GHENT, N.Y. -- Henry Ries, whose photographs of a battered postwar Germany documented the struggle of common people trying to regain life's normalcy, died Monday at his home in Ghent. He was 86.
A Berlin-born Jew who fled Hitler in 1938, Mr. Ries was working for The New York Times when he captured images of the Berlin Airlift, often using mundane life to contrast the darkness of war's aftermath.
In one of Mr. Ries's photographs, the shadow of a bombed-out building looms over children on an amusement park ride. In another, a woman -- taking advantage of the few short hours in the middle of the night when electricity is available -- irons while her family sleeps in the same room.
Mr. Ries's image of children sitting on a hillside watching a plane glide by was made into a commemorative stamp in 1998 to mark the 50th anniversary of the airlift, a 15-month effort between 1948 and 1949 when the United States, Britain, and France supplied an isolated West Berlin with food and other essentials.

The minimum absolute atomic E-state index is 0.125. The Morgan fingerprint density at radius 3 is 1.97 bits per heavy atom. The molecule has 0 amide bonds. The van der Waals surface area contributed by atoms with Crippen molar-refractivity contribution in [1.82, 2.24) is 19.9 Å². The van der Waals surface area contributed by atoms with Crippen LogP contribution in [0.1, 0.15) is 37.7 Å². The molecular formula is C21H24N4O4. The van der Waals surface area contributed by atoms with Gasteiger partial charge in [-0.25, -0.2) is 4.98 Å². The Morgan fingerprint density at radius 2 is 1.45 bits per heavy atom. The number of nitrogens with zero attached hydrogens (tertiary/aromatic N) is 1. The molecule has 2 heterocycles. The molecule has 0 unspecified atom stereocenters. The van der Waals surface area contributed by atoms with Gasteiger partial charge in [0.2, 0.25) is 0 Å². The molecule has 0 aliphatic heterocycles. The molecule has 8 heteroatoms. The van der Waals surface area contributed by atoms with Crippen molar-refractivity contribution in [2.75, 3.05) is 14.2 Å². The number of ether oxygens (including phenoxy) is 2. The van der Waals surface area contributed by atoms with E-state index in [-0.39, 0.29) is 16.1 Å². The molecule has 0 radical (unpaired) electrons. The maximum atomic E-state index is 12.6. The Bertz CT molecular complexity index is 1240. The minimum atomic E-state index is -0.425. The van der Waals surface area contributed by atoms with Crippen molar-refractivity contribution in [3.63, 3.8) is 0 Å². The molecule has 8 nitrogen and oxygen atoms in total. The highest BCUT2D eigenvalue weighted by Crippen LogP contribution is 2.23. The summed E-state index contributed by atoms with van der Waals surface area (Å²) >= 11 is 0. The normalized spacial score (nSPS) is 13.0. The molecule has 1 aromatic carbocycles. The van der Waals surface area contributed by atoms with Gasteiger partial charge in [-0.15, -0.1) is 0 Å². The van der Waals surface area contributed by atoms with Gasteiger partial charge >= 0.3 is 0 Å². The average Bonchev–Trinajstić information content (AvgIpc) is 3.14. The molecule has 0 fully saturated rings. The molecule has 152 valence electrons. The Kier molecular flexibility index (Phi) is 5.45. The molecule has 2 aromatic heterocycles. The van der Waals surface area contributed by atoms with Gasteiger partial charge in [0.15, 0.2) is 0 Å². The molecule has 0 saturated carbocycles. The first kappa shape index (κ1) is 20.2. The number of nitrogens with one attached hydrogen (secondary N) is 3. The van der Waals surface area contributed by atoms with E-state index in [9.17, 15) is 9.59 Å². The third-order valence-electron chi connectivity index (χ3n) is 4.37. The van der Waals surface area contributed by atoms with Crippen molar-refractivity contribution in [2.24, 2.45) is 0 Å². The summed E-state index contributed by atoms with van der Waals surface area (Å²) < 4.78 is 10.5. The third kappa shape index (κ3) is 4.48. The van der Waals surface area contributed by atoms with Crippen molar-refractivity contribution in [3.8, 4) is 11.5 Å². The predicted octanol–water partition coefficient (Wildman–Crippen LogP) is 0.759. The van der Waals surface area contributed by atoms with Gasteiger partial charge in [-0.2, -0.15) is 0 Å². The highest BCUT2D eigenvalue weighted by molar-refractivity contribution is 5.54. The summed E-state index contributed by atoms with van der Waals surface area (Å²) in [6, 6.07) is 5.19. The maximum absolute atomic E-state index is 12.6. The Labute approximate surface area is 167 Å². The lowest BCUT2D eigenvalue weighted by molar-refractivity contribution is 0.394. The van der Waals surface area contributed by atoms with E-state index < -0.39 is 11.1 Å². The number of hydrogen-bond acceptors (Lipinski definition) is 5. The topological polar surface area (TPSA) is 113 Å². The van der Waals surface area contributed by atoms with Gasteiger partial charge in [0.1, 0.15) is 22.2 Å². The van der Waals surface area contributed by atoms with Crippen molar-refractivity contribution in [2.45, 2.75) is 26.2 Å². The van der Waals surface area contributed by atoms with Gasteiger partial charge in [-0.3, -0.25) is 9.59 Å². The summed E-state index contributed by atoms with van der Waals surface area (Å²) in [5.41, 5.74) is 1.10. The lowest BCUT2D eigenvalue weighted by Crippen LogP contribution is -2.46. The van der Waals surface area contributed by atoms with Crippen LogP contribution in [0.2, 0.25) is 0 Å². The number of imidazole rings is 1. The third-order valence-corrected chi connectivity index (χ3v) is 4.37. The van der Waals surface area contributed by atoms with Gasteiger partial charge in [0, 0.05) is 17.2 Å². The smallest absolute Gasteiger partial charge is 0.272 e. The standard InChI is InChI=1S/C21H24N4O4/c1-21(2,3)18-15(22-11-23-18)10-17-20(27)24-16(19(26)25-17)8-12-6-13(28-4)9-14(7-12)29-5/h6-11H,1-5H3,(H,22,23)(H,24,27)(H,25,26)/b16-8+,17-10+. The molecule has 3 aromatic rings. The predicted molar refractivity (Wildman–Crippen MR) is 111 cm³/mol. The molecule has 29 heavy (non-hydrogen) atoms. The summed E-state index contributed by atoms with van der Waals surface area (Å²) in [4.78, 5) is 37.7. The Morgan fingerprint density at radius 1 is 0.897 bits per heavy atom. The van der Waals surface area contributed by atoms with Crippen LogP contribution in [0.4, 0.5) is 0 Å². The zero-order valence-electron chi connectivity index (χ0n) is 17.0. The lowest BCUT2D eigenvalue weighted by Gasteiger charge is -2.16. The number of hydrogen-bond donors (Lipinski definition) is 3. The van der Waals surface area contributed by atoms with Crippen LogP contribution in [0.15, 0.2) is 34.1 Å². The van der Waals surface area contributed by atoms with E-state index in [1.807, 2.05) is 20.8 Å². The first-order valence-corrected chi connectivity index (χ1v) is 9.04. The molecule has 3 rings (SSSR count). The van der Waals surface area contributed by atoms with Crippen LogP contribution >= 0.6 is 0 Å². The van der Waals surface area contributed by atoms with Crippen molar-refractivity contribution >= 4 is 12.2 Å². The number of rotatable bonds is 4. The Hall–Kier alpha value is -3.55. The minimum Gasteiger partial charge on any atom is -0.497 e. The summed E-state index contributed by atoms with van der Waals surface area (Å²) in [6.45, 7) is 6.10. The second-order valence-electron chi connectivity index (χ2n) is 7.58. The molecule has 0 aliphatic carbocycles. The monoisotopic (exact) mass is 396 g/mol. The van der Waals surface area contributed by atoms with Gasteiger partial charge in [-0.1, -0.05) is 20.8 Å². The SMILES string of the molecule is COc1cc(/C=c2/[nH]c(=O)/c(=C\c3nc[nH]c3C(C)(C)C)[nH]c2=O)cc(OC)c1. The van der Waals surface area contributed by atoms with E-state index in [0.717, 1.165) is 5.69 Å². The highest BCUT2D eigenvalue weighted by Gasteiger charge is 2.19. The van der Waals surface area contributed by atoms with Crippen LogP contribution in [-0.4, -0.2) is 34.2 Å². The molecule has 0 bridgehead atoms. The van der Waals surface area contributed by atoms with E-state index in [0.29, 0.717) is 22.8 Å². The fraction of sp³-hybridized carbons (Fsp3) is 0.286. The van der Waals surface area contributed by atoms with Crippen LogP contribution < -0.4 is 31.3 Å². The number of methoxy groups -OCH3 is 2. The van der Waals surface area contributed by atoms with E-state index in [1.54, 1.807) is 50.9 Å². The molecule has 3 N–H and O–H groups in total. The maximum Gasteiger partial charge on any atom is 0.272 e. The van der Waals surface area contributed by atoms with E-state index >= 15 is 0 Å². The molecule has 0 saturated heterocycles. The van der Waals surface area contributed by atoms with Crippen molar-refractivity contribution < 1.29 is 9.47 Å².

Born Heinz Ries on Sept. 22, 1917, he was the son of a linen factory operator. His mother committed suicide when he was 13.
In 1937, Mr. Ries fled to the United States, but was sent back to Germany because he lacked the proper immigration papers. He was successful the next year and earned a living selling vacuum cleaners.
Captivated by photography, Mr. Ries joined the US Army in 1943 and became an aerial photographer. He then joined the Times in 1947.
After leaving the newspaper in 1955, he opened an advertising studio in Manhattan. Last year, he was awarded Germany's Officer's Cross of the Order of Merit, the highest award for citizens of other countries.
Mr. Ries leaves his second wife, Wanda. His first marriage, to writer Ann Stringer, ended in divorce.